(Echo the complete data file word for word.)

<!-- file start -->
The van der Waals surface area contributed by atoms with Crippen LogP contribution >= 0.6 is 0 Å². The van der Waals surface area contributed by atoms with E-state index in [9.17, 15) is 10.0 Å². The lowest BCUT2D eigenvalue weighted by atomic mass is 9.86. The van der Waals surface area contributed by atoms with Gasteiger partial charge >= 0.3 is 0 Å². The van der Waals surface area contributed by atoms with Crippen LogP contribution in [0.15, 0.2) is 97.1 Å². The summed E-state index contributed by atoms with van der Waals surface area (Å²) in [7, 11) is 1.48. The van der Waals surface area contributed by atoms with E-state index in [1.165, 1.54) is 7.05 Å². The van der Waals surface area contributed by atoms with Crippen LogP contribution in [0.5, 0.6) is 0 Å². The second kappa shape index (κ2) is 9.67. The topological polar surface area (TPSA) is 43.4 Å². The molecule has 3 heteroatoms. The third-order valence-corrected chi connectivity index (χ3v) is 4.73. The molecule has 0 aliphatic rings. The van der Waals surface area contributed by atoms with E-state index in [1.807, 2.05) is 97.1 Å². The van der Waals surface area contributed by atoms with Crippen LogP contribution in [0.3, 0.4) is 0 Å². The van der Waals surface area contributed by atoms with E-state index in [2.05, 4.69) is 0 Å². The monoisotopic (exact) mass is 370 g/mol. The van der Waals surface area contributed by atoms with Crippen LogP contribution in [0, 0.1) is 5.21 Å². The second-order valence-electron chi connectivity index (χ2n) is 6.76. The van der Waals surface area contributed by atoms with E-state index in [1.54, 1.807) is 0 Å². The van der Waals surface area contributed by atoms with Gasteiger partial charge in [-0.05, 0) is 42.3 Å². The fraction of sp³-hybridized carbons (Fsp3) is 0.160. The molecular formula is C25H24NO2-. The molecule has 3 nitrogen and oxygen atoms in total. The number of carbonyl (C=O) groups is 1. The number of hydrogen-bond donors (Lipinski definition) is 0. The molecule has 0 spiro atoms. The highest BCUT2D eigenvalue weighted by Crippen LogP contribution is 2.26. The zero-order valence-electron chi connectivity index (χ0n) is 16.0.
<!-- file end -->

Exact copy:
The van der Waals surface area contributed by atoms with Crippen LogP contribution >= 0.6 is 0 Å². The van der Waals surface area contributed by atoms with E-state index in [9.17, 15) is 10.0 Å². The lowest BCUT2D eigenvalue weighted by atomic mass is 9.86. The van der Waals surface area contributed by atoms with Gasteiger partial charge >= 0.3 is 0 Å². The van der Waals surface area contributed by atoms with Crippen LogP contribution in [0.15, 0.2) is 97.1 Å². The summed E-state index contributed by atoms with van der Waals surface area (Å²) in [7, 11) is 1.48. The van der Waals surface area contributed by atoms with E-state index in [1.165, 1.54) is 7.05 Å². The van der Waals surface area contributed by atoms with Crippen LogP contribution in [0.5, 0.6) is 0 Å². The second kappa shape index (κ2) is 9.67. The topological polar surface area (TPSA) is 43.4 Å². The molecule has 3 heteroatoms. The third-order valence-corrected chi connectivity index (χ3v) is 4.73. The molecule has 0 aliphatic rings. The van der Waals surface area contributed by atoms with E-state index in [1.807, 2.05) is 97.1 Å². The van der Waals surface area contributed by atoms with Crippen LogP contribution in [0.3, 0.4) is 0 Å². The van der Waals surface area contributed by atoms with E-state index in [2.05, 4.69) is 0 Å². The monoisotopic (exact) mass is 370 g/mol. The van der Waals surface area contributed by atoms with Crippen LogP contribution in [0, 0.1) is 5.21 Å². The second-order valence-electron chi connectivity index (χ2n) is 6.76. The van der Waals surface area contributed by atoms with E-state index in [1.54, 1.807) is 0 Å². The van der Waals surface area contributed by atoms with Gasteiger partial charge in [-0.05, 0) is 42.3 Å². The fraction of sp³-hybridized carbons (Fsp3) is 0.160. The molecular formula is C25H24NO2-. The molecule has 3 nitrogen and oxygen atoms in total. The number of carbonyl (C=O) groups is 1. The number of hydrogen-bond donors (Lipinski definition) is 0. The molecule has 0 spiro atoms. The highest BCUT2D eigenvalue weighted by Crippen LogP contribution is 2.26. The zero-order valence-electron chi connectivity index (χ0n) is 16.0.